5. I see every rejection as an opportunity to improve my sales talk. When a client rejects me, I try to understand what I did wrong. Maybe the presentation I prepared wasn’t good enough. Or I wasn’t convincing in my talk. Perhaps I did a mistake in my research and picked a wrong lead, and from the start I did not have a chance to close the deal… I try to reflect on every rejection, learn from it, and improve for the next meeting with the client. They say for a reason that we learn the most in difficult times. Series of rejections–however difficult such an experience is emotionally, can be a beginning of a transformation and help us take our sales to next level. Of course, we want to sell and earn commissions and meet our goals. Nobody likes rejection, or many rejections in a row. But it helps to see both sides of the coin, and do not look at rejection as something purely negative.
  6. First of all, I know that first rejection typically isn’t the final verdict. When someone rejects our offer for the first time, it doesn’t mean that we should delete them from our contact list and block their number. As long as they fit our client profile we should try again. We can try different sales pitch, different offer, or perhaps change the medium of communication. I am not someone who gives up after first rejection… And secondly, if they eventually reject us anyway, we should simply accept it. We tried our best, we didn’t give up after the first NO, yet it didn’t work out. It is completely normal, because even the best salesman in the world won’t close every deal. Time to move on to the next client.
  7. Speaking honestly, I do not have much experience with rejection so far. I’ve just finished high school, and I’ve done well in both my education and relationships. But I am sure I will experience rejection in the future, both in job and outside of it, since I do not aim for mediocrity. And I feel mentally ready to handle it, because in my view, failure is an integral part of every success. It may sound strange but I am actually looking forward to it, because I believe it will make me mentally tougher.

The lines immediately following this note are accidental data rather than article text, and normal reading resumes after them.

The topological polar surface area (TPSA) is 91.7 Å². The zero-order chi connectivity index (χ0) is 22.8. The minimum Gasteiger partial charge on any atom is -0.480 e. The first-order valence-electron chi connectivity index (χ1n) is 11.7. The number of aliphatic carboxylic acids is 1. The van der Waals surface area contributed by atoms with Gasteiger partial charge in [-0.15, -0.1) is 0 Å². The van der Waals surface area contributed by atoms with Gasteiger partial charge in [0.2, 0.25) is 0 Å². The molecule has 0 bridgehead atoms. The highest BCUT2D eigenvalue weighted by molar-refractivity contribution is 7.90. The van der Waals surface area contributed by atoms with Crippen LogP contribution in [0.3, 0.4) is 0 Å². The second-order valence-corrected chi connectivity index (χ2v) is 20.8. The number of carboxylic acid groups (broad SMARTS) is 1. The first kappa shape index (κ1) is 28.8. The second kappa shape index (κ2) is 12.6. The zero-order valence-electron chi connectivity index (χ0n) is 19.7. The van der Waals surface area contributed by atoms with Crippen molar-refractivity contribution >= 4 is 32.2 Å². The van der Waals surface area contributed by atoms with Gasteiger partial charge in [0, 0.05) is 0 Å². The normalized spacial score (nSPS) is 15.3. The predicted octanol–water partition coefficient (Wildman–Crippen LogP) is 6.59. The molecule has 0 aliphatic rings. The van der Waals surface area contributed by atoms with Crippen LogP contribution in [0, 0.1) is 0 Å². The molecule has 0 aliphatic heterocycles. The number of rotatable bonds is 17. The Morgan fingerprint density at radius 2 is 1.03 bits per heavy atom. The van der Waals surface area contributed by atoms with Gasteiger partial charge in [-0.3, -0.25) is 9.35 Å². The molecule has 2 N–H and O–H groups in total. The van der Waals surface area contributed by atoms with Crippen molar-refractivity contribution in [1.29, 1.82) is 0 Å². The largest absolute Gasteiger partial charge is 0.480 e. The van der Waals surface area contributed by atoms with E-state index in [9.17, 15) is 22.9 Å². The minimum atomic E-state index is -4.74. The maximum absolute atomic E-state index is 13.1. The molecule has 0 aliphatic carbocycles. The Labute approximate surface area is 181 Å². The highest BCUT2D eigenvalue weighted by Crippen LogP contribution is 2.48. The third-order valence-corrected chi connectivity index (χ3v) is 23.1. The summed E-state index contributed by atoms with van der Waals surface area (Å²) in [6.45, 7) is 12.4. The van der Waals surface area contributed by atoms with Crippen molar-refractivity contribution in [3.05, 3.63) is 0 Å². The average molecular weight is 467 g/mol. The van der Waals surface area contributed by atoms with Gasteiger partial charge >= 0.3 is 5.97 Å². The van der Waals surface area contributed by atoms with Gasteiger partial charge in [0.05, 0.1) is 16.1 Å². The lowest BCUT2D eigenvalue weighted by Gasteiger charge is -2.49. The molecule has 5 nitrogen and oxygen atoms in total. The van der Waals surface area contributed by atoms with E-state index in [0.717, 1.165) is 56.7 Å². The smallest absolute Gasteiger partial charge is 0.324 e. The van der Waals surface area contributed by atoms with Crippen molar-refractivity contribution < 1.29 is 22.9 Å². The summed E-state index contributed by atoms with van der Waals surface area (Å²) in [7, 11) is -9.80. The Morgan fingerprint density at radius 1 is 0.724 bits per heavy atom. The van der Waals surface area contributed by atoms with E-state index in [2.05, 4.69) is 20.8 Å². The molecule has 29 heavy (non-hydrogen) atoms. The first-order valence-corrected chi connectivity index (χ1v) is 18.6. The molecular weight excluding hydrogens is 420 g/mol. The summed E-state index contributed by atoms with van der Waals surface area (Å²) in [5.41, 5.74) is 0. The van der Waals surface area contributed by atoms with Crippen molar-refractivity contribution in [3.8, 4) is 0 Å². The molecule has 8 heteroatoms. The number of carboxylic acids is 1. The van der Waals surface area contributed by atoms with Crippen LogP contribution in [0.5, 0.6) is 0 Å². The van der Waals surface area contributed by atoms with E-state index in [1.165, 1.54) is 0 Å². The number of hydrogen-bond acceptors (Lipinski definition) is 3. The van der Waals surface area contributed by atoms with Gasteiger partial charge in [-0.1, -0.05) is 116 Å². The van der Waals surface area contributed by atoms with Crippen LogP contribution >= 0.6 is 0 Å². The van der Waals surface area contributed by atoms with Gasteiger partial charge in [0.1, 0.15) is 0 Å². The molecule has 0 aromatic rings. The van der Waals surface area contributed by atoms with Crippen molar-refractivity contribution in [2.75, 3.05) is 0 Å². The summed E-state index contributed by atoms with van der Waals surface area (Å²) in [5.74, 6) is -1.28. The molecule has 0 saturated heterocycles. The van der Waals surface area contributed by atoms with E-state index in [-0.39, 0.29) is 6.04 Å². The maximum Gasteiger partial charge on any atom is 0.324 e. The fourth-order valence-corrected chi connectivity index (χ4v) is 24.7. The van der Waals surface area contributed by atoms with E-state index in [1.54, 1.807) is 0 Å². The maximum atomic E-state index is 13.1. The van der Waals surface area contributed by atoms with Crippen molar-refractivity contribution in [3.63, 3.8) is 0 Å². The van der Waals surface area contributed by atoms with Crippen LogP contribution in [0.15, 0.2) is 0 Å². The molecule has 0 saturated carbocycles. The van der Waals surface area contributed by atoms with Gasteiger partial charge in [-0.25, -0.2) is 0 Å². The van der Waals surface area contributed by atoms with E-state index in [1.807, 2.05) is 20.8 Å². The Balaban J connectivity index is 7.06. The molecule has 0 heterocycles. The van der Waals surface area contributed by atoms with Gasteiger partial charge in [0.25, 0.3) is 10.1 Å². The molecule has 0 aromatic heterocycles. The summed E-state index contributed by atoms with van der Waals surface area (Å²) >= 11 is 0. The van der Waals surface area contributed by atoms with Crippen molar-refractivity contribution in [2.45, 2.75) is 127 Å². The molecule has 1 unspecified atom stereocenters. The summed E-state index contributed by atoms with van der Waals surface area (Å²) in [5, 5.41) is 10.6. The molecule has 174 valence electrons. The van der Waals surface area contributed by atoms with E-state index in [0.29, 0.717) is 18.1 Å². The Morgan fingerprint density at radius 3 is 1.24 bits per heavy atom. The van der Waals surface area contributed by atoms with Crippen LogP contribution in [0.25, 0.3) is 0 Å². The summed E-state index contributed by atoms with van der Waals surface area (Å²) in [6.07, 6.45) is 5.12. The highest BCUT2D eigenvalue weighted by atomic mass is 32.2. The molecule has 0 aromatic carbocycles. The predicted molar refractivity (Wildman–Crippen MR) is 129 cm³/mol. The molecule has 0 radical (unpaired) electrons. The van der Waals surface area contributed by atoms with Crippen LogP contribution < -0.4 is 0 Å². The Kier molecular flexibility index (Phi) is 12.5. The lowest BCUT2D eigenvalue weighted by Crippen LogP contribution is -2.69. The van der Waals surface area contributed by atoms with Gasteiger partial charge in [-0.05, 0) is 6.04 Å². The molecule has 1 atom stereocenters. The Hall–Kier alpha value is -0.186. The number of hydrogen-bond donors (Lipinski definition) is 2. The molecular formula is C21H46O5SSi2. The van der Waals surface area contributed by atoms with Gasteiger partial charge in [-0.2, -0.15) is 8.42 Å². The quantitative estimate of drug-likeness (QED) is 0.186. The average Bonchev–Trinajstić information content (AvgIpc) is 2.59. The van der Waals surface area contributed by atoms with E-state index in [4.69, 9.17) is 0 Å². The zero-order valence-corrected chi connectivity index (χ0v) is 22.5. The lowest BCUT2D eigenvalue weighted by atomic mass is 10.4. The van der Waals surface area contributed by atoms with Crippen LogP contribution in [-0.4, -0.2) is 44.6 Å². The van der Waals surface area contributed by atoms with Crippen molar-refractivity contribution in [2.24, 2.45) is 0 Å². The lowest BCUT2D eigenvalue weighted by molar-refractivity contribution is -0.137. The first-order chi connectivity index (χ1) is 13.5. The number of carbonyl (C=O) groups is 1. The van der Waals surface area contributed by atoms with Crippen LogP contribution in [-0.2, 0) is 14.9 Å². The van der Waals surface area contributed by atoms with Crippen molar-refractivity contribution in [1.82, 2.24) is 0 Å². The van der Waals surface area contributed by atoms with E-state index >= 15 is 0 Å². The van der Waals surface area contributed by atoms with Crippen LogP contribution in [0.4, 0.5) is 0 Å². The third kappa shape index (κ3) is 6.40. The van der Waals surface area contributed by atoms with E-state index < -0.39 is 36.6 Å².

* Special Tip: This isn’t the most difficult question you will face while interviewing for any decent sales job. You will face questions about prioritization, dealing with pressure, solving problems, and other tricky scenarios that happen in the workplace. If you want to make sure that you stand out with your answers and outclass your competitors, have a look at our Interview Success Package. Up to 10 premium answers to 50 tricky scenario based questions (+ more) will make your life much easier in the interviews. Thank you for checking it out!

Great things happen outside of our comfort zone

Obviously it isn’t easy for anyone to experience a harsh rejection–of whatever type, or a series of rejections (be it at work or in personal life). But you should also realize that the only people who never experience rejection or failure are people who never try anything outside of their comfort zone. And this is exactly the attitude you should present in your interview, regardless of the answer you choose from my selection.

You will experience rejection, because you want to try to achieve something great. You won’t call only clients with a high chance to close a deal. On the contrary, you will try with everyone, you will do cold calling, you will experiment, you won’t give up. Because you know that for every YES you must hear NO several times, and you also know that people do not reject you as a person. They reject your offer…

Ready to answer this one? I hope so! Do not forget to check 7 sample answers to other tricky interview questions:

Matthew Chulaw